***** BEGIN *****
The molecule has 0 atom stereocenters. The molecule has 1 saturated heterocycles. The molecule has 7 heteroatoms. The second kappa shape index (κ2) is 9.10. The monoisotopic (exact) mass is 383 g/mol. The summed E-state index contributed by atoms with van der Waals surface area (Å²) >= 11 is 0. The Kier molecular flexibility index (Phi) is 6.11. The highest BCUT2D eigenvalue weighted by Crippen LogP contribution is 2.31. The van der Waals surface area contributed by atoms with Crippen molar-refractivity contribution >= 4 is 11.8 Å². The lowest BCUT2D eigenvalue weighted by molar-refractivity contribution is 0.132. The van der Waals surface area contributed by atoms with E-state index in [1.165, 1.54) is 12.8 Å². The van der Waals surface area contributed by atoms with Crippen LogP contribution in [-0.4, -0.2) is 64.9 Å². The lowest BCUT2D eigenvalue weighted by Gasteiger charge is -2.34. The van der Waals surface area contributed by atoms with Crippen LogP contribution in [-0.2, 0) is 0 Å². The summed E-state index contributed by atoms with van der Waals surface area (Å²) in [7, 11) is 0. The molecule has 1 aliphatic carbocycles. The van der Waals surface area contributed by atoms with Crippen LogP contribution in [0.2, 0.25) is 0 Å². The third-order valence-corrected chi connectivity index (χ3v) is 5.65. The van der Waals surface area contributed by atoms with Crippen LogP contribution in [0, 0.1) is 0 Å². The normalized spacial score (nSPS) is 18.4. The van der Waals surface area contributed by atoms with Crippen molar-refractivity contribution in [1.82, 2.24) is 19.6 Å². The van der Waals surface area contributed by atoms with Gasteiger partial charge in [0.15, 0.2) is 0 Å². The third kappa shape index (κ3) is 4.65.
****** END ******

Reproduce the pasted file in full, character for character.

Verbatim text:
The molecule has 0 atom stereocenters. The molecule has 1 saturated heterocycles. The molecule has 7 heteroatoms. The second kappa shape index (κ2) is 9.10. The monoisotopic (exact) mass is 383 g/mol. The summed E-state index contributed by atoms with van der Waals surface area (Å²) >= 11 is 0. The Kier molecular flexibility index (Phi) is 6.11. The highest BCUT2D eigenvalue weighted by Crippen LogP contribution is 2.31. The van der Waals surface area contributed by atoms with Crippen molar-refractivity contribution >= 4 is 11.8 Å². The lowest BCUT2D eigenvalue weighted by molar-refractivity contribution is 0.132. The van der Waals surface area contributed by atoms with E-state index in [1.165, 1.54) is 12.8 Å². The van der Waals surface area contributed by atoms with Crippen LogP contribution in [-0.4, -0.2) is 64.9 Å². The lowest BCUT2D eigenvalue weighted by Gasteiger charge is -2.34. The van der Waals surface area contributed by atoms with Crippen LogP contribution in [-0.2, 0) is 0 Å². The summed E-state index contributed by atoms with van der Waals surface area (Å²) in [7, 11) is 0. The molecule has 1 aliphatic carbocycles. The van der Waals surface area contributed by atoms with Crippen LogP contribution in [0.2, 0.25) is 0 Å². The third-order valence-corrected chi connectivity index (χ3v) is 5.65. The van der Waals surface area contributed by atoms with Crippen LogP contribution in [0, 0.1) is 0 Å². The normalized spacial score (nSPS) is 18.4. The van der Waals surface area contributed by atoms with Crippen molar-refractivity contribution in [1.82, 2.24) is 19.6 Å². The van der Waals surface area contributed by atoms with Gasteiger partial charge in [0.15, 0.2) is 0 Å². The third kappa shape index (κ3) is 4.65.